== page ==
An array as formed through the use of a template can include parallel filaments, or radially arrayed filaments. As the filaments are inserted into the tissue individually or in small groups using the array template, they can be directed in various directions into the tissue without causing tissue tearing. For example, a template can provide directionality to the insertional motion of each filament such that a radial array, either positive or negative, can be formed. The template itself can be substantially flat, or can be curved positively or negatively, or can be of an irregular shape, provided that each of the openings through which each of the plurality of filaments passes is angled to yield the desired final configuration of the array.
For example, referring to FIG. 13, the filaments can be guided into position by means of openings in the template through which the filaments are inserted, the openings being adapted to provide sufficient support to a portion of the filament shaft to align it in the desired direction for insertion. In a radially-arranged matrix according to this embodiment, each individual filament being straight or curvilinear can be inserted without causing tearing or a wound channel larger than the diameter of the filament. Once inserted, the filaments may become affixed to the template, for example by a snap or a pressure fit. Alternatively, once the filaments are emplaced using the template, the template can be removed to provide, for instance, the radially disposed array of filaments within the tissue as described above.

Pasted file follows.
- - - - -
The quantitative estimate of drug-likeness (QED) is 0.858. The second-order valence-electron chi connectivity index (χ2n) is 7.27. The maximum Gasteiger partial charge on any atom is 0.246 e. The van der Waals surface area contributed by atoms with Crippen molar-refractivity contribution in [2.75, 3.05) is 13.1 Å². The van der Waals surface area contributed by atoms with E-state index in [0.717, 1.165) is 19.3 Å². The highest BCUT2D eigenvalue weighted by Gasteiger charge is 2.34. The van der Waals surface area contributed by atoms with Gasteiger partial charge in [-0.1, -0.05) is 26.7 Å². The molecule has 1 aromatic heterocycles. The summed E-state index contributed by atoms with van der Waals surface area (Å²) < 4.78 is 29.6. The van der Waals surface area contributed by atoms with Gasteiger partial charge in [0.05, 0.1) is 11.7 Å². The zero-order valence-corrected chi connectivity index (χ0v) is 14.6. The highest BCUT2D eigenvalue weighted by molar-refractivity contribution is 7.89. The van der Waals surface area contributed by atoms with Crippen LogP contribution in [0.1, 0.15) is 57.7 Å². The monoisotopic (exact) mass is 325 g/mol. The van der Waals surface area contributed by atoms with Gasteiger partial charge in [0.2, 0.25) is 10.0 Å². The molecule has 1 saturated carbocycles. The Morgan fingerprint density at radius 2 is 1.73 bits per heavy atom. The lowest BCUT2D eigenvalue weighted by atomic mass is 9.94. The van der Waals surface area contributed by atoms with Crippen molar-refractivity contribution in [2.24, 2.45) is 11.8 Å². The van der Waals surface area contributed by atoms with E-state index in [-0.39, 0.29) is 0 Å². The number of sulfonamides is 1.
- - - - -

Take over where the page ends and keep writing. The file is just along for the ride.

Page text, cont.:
It is understood that a combination of such arrangements of arrays can be used in a given medical situation. Furthermore, additional single filaments or irregular arrays can be used as medically indicated.